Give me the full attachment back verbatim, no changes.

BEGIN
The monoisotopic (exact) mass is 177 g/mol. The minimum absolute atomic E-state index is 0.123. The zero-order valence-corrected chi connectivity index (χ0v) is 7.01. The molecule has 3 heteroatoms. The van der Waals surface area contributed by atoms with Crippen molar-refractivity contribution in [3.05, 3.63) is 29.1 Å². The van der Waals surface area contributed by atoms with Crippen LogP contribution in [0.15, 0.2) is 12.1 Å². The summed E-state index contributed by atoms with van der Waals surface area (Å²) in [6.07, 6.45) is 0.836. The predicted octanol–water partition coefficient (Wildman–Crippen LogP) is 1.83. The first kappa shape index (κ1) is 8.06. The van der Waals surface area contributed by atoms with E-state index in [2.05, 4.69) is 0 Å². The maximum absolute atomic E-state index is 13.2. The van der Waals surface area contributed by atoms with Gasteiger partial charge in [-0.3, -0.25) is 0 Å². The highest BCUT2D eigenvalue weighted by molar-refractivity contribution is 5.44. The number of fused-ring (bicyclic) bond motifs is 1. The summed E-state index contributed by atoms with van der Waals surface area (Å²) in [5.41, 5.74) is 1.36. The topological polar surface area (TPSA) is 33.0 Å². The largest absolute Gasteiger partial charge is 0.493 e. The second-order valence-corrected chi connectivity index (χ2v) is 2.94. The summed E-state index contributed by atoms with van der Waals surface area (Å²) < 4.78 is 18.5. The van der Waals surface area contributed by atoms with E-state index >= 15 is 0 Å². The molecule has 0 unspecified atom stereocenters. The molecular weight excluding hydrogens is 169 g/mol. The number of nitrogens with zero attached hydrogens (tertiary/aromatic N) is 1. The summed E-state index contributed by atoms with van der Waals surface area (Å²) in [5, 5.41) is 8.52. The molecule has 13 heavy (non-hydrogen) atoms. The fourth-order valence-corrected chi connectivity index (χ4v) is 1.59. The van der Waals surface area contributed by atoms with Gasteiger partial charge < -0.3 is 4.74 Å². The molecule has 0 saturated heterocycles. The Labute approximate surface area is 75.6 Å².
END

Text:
The monoisotopic (exact) mass is 177 g/mol. The minimum absolute atomic E-state index is 0.123. The zero-order valence-corrected chi connectivity index (χ0v) is 7.01. The molecule has 3 heteroatoms. The van der Waals surface area contributed by atoms with Crippen molar-refractivity contribution in [3.05, 3.63) is 29.1 Å². The van der Waals surface area contributed by atoms with Crippen LogP contribution in [0.15, 0.2) is 12.1 Å². The summed E-state index contributed by atoms with van der Waals surface area (Å²) in [6.07, 6.45) is 0.836. The predicted octanol–water partition coefficient (Wildman–Crippen LogP) is 1.83. The first kappa shape index (κ1) is 8.06. The van der Waals surface area contributed by atoms with E-state index in [2.05, 4.69) is 0 Å². The maximum absolute atomic E-state index is 13.2. The van der Waals surface area contributed by atoms with Gasteiger partial charge in [-0.3, -0.25) is 0 Å². The highest BCUT2D eigenvalue weighted by molar-refractivity contribution is 5.44. The number of fused-ring (bicyclic) bond motifs is 1. The summed E-state index contributed by atoms with van der Waals surface area (Å²) in [5.41, 5.74) is 1.36. The topological polar surface area (TPSA) is 33.0 Å². The largest absolute Gasteiger partial charge is 0.493 e. The second-order valence-corrected chi connectivity index (χ2v) is 2.94. The summed E-state index contributed by atoms with van der Waals surface area (Å²) < 4.78 is 18.5. The van der Waals surface area contributed by atoms with E-state index >= 15 is 0 Å². The molecule has 0 unspecified atom stereocenters. The molecular weight excluding hydrogens is 169 g/mol. The number of nitrogens with zero attached hydrogens (tertiary/aromatic N) is 1. The summed E-state index contributed by atoms with van der Waals surface area (Å²) in [5, 5.41) is 8.52. The molecule has 13 heavy (non-hydrogen) atoms. The fourth-order valence-corrected chi connectivity index (χ4v) is 1.59. The van der Waals surface area contributed by atoms with Gasteiger partial charge < -0.3 is 4.74 Å². The molecule has 0 saturated heterocycles. The Labute approximate surface area is 75.6 Å².